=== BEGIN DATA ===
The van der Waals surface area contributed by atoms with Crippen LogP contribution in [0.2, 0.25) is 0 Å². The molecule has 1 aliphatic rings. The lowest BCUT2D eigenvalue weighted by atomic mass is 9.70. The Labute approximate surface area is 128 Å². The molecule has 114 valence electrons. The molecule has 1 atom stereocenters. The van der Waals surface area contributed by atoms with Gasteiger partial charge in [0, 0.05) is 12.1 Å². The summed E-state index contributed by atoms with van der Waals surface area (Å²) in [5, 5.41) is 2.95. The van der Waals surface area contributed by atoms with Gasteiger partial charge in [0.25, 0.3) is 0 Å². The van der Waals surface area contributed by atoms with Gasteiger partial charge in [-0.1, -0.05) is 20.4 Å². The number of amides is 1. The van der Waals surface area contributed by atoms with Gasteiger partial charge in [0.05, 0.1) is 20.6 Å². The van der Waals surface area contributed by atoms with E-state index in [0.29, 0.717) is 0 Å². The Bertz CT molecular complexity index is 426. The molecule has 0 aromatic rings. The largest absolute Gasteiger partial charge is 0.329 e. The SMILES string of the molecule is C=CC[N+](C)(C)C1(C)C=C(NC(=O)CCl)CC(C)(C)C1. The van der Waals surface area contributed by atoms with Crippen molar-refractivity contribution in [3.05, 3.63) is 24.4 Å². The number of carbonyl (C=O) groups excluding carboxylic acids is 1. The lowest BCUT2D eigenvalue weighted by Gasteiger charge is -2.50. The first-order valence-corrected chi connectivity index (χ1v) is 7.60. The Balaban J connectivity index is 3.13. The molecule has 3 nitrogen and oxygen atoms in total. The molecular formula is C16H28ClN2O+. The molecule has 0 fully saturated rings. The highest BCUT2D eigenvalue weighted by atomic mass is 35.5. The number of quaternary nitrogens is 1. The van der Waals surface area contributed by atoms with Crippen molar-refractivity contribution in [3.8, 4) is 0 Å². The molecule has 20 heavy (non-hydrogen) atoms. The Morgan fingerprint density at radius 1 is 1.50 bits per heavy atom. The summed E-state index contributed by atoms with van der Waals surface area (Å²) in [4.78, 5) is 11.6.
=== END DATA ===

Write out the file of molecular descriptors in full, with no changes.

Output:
The van der Waals surface area contributed by atoms with Crippen LogP contribution in [0.2, 0.25) is 0 Å². The molecule has 1 aliphatic rings. The lowest BCUT2D eigenvalue weighted by atomic mass is 9.70. The Labute approximate surface area is 128 Å². The molecule has 114 valence electrons. The molecule has 1 atom stereocenters. The van der Waals surface area contributed by atoms with Gasteiger partial charge in [0, 0.05) is 12.1 Å². The summed E-state index contributed by atoms with van der Waals surface area (Å²) in [5, 5.41) is 2.95. The van der Waals surface area contributed by atoms with Gasteiger partial charge in [0.25, 0.3) is 0 Å². The van der Waals surface area contributed by atoms with Gasteiger partial charge in [-0.1, -0.05) is 20.4 Å². The number of amides is 1. The van der Waals surface area contributed by atoms with Gasteiger partial charge in [0.05, 0.1) is 20.6 Å². The van der Waals surface area contributed by atoms with E-state index in [0.29, 0.717) is 0 Å². The Bertz CT molecular complexity index is 426. The molecule has 0 aromatic rings. The largest absolute Gasteiger partial charge is 0.329 e. The SMILES string of the molecule is C=CC[N+](C)(C)C1(C)C=C(NC(=O)CCl)CC(C)(C)C1. The van der Waals surface area contributed by atoms with Crippen molar-refractivity contribution in [3.05, 3.63) is 24.4 Å². The number of carbonyl (C=O) groups excluding carboxylic acids is 1. The lowest BCUT2D eigenvalue weighted by Gasteiger charge is -2.50. The first-order valence-corrected chi connectivity index (χ1v) is 7.60. The Balaban J connectivity index is 3.13. The molecule has 3 nitrogen and oxygen atoms in total. The molecular formula is C16H28ClN2O+. The molecule has 0 fully saturated rings. The highest BCUT2D eigenvalue weighted by atomic mass is 35.5. The number of quaternary nitrogens is 1. The van der Waals surface area contributed by atoms with Crippen molar-refractivity contribution in [3.8, 4) is 0 Å². The molecule has 20 heavy (non-hydrogen) atoms. The Morgan fingerprint density at radius 1 is 1.50 bits per heavy atom. The summed E-state index contributed by atoms with van der Waals surface area (Å²) in [4.78, 5) is 11.6.